With around 10 million people experiencing symptoms of arthritis in the UK alone, joint health problems are a common complaint in GP surgeries. However, this is not the preserve of the elderly as is often thought. In fact, joint degeneration and indeed auto-immune related joint concerns such as rheumatoid arthritis, can begin at any age stage. Looking after our joints through diet and lifestyle at a young age is both a very powerful preventative measure as well as effective support for existing conditions.
1. Lifestyle habits
Reduce stress where possible
Stress can cause an increase in the rate of oxidative damage and preliminary research has shown a connection with stress and auto-immune inflammatory conditions such as psoriatic and rheumatoid arthritis.
Nutrition and exercise
Managing a healthy weight through good nutrition and exercise will help countless areas of our health. However if you are overweight and suffering from osteoarthritis in particular, weight loss will help to reduce the strain on your joints.
2. Which foods could help?
Bring in the rainbow
Vegetables and fruits are high in vitamin C, which is essential for collagen production and the health of cartilage. Each ‘colour’ within a vegetable provides a different array of natural anti-inflammatory chemicals called “phytochemicals” such as flavonoids. They are also rich in a variety of antioxidants (such as vitamin C or beta carotene) to quench free radicals that can exacerbate inflammation and damage to the joints. The deeper root vegetables are also an excellent source of trace minerals needed to support the immune system and bone density (particularly important in cases of osteoarthritis or osteopenia). I recommend aiming for 5-7 servings (a dessertspoon size) of mixed coloured vegetables per day - think of a rainbow of colour on your plate! Soups or roasted root vegetables can be an excellent way to achieve this during the colder months.
Colour can be achieved through fruit too. The best fruits to include are usually dark-coloured berries, which are high in antioxidants and low in sugar. Other fruits can be highly nutritious but also contain significant amounts of natural sugar, so it may be best to stick to a maximum of 2–3 portions a day and avoid those highest in sugar such as bananas, grapes and especially dried fruit.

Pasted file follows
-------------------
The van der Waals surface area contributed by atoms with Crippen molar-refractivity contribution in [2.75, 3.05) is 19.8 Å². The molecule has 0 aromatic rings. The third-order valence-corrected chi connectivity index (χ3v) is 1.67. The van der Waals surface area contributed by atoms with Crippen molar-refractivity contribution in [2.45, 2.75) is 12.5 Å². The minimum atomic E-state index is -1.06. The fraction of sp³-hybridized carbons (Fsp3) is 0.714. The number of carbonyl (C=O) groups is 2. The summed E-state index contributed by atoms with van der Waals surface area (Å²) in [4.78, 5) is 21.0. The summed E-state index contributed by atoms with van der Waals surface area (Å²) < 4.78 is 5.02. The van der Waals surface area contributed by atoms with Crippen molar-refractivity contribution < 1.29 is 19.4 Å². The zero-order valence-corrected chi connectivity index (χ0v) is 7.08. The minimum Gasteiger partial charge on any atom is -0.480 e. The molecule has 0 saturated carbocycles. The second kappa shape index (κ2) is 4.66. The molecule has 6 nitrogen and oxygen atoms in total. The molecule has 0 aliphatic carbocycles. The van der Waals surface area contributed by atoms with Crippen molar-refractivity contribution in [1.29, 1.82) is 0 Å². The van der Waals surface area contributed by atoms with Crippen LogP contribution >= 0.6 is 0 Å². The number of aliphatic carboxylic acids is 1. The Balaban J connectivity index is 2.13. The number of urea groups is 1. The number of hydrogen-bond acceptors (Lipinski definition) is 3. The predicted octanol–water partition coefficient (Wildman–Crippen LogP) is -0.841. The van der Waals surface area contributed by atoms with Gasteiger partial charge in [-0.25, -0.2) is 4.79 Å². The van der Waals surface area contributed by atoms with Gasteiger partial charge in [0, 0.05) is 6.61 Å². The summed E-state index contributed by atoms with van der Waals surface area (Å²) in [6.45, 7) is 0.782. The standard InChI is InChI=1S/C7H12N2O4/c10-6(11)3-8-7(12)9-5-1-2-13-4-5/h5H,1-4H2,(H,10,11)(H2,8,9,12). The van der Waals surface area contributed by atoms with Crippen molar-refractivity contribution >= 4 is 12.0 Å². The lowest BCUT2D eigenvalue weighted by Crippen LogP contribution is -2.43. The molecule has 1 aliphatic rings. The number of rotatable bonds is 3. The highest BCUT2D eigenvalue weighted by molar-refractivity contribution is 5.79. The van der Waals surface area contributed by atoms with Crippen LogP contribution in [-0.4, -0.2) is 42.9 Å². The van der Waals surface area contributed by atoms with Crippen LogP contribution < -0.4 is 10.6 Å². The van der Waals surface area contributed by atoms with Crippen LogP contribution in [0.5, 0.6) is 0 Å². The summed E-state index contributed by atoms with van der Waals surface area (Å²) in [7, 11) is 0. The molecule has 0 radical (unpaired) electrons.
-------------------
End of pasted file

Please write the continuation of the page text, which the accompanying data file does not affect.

Enjoy your fats
Another important nutrient is omega-3 fatty acids. This type of fatty acid – especially EPA (eicosapentaenoic acid) found in oily fish – can be converted into substances in the body that help to control inflammation. To get more omega-3, eat oily fish such as sardines, mackerel, trout and salmon two or three times a week, and include omega-3-rich seeds – flaxseeds and chia seeds – and cold-pressed oils of these seeds in your diet. Raw nuts and other seeds are rich in omega-6 essential fatty acids and also contain some omega-3, and can also be excellent sources of nutrients such as magnesium, zinc and calcium that are important for bone health.
Spices such as turmeric, ginger and cayenne can be excellent additions to foods as they can have gentle anti-inflammatory properties. Studies have shown that the anti-inflammatory benefits of regular turmeric consumption in food to be comparable to over-the-counter non-steroidal anti-inflammatories.
Drinking enough water is vital for joint health, as it is for all areas of health. Water helps to remove toxic metabolic waste and dead cells that are produced in higher quantities where there is inflammation, as well as delivering nutrients to the tissues. Try herbal teas also: nettle tea is high in minerals to support the bones; green tea may be a good source of antioxidants to combat free radicals; and rosehip tea may have good anti-inflammatory properties. Ginger tea can also be a good option, especially if made using fresh ginger: slice up an inch-thick piece of fresh ginger and add it to a mug of boiling water – honey and lemon can be added if desired.
Many supplements may be helpful for joint health. As different things may work for different people, it can be advisable to choose between one and three of the following types of supplements and try them at the recommended dose for at least three months before judging whether they are going to be helpful or switching to something else.
Look out for one with a good level of the omega-3 fatty acid EPA (eicosapentaenoic acid) in particular, as this omega-3 is thought to be the most helpful for reducing inflammation. (Try Wild Nutrition's High Strength Omega 3).
Glucosamine and/or chondroitin
These provide the building blocks for cartilage production and repair.
Has an important role in the maintenance of collagen and cartilage. (Try Food-Grown Vitamin C with Bioflavonoids).
These can have anti-inflammatory benefits and have had better results than glucosamine in some studies on osteoarthritis.
Has shown benefits for joint pain, including both rheumatoid arthritis and osteoarthritis.
Magnesium oil topical spray
Magnesium absorbed through the skin may help with pain in the local area.
Turmeric is also a good natural anti-inflammatory: when choosing a turmeric supplement, choose one with a high quantity of curcumin which is thought to be the most active constituent.
For more on the benefits that these foods and lifestyle habits can provide see 'Not all fats are created equal', '8 Ways to optimise your energy and beat fatigue' and '5 Health benefits of Ashwagandha'